Diversity a key element within Georgia State athletics

August 18, 2017: Georgia State W0men's Soccer vs UAB

Last Monday, Natalia Martinez was suspended from Georgia State’s women’s soccer team after using the N-word on her “Finsta”, or fake Instagram, account and withdrew from the university just three days later.

The university sent The Signal a statement that morning notifying that, “The university is aware of a social media incident involving a student-athlete and the Dean of Students office had begun to look into the situation. On Monday, the student informed the Athletics Department she intends to withdraw from the university.”

Though Martinez didn’t get expelled, some believed her actions needed harsher consequences as she was not only a student, but also an athlete who represented Georgia State.

A student-athlete who wished to remain anonymous spoke on the honor of representing the university, and the responsibility that comes with it.

“Being a student-athlete, we’re held to the highest standards of the university. We wear the Georgia State logo and Panther head on everything we wear. During competitions away from Georgia State, we wear travel uniforms because we are a representation of our university and we must act accordingly. Our faces are on posters and we often find our names on Twitter next to [Georgia State] Athletics handles,” the source said.

Student-athletes are often the most famous names of the university and have the most recognizable faces on campus.

“It is unfortunate to see this happen to a student-athlete. However, her actions render the consequences. I believe the quote ‘one bad apple spoils the whole bunch’ does not apply to this situation, but it does leave a bad reputation for the women’s soccer team,” the anonymous student-athlete said.

Georgia State Athletics’ original message provided the day of Martinez’s suspension read, “We do not tolerate the language the student used in her post. Pursuant to our student-athlete code of conduct, she has been suspended from the soccer team.”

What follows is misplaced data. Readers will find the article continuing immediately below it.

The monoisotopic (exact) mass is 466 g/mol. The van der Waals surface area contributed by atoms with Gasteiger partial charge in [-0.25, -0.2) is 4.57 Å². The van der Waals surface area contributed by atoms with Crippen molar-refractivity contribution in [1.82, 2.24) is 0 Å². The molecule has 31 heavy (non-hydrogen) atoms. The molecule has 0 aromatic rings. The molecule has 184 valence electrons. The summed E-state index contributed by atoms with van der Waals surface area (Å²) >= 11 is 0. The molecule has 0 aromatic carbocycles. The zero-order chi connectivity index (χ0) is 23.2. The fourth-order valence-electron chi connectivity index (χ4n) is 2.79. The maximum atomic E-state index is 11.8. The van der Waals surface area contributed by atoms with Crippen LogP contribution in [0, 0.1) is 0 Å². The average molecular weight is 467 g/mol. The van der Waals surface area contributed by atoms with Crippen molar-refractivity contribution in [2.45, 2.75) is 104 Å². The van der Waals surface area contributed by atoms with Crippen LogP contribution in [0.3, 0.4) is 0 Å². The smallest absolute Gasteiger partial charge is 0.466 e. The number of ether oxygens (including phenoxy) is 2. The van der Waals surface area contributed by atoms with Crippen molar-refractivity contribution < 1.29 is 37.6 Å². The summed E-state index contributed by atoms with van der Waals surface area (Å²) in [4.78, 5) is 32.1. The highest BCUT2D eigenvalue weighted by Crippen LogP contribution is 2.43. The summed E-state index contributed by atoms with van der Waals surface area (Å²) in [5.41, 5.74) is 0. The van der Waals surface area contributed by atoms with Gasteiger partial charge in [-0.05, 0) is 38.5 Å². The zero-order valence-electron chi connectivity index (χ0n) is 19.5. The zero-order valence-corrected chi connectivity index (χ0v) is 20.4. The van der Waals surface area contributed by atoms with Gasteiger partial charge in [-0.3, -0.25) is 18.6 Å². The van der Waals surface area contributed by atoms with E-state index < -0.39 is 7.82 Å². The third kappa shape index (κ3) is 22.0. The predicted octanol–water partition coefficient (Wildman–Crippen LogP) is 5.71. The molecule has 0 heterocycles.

The anonymous student-athlete added, “There is no place for her comment to be made in any circumstance. To be completely honest, the word should not even be used anyway by anyone. But the fact that she posted it on a private page made it even more disrespectful, hoping that it would limit the amount of people who saw her inappropriate comment.”

Luke Osterle, former goalkeeper for the Georgia State men’s soccer team said the post wasn’t only disrespectful to the university’s diversity, but to Martinez’s teammates as well.

“This is the right of free speech but at the same time, our school is very diverse, her team is very diverse, and I don’t think it’s appropriate for her to say that word,” Osterle said.

The women’s soccer team has four players from three countries other than the U.S. In total, student-athletes on the 2017-2018 rosters of Georgia State’s 15 sports have hometowns in 25 U.S. states and 26 countries.

Georgia State graduates the most black students in the entire country and has one of the most diverse student populations. The U.S. News and World Report ranks Georgia State 11th in Campus Ethnic Diversity.

That diversity is what Mike Holmes, assistant athletics director at Georgia State, had talked to The Signal about one year ago.

“Atlanta as a city has a name recognition that schools like UGA in Athens or University of Auburn in Auburn, Alabama do not. It ends up being a very major recruiting tool, that and our diversity,” he said.

Holmes mentioned a lifeline of a program’s success — recruiting. Recruiting is about getting players to come to the particular school for what the university can offer, whether tangible or abstract.

“As a whole, the student-athlete population is extremely diverse; not only at [Georgia State] but across the nation. Students from all over the world come to the U.S. to use their talents and compete nationally at the collegiate level,” said the anonymous student athlete.

Osterle said that even though Martinez didn’t violate the Code of Conduct, her actions were “just way over the top.”

“Someone can always find things on social media. Posting something with a caption that has a racial slur is not OK and I think all the consequences that she suffered are right on for that,” he said.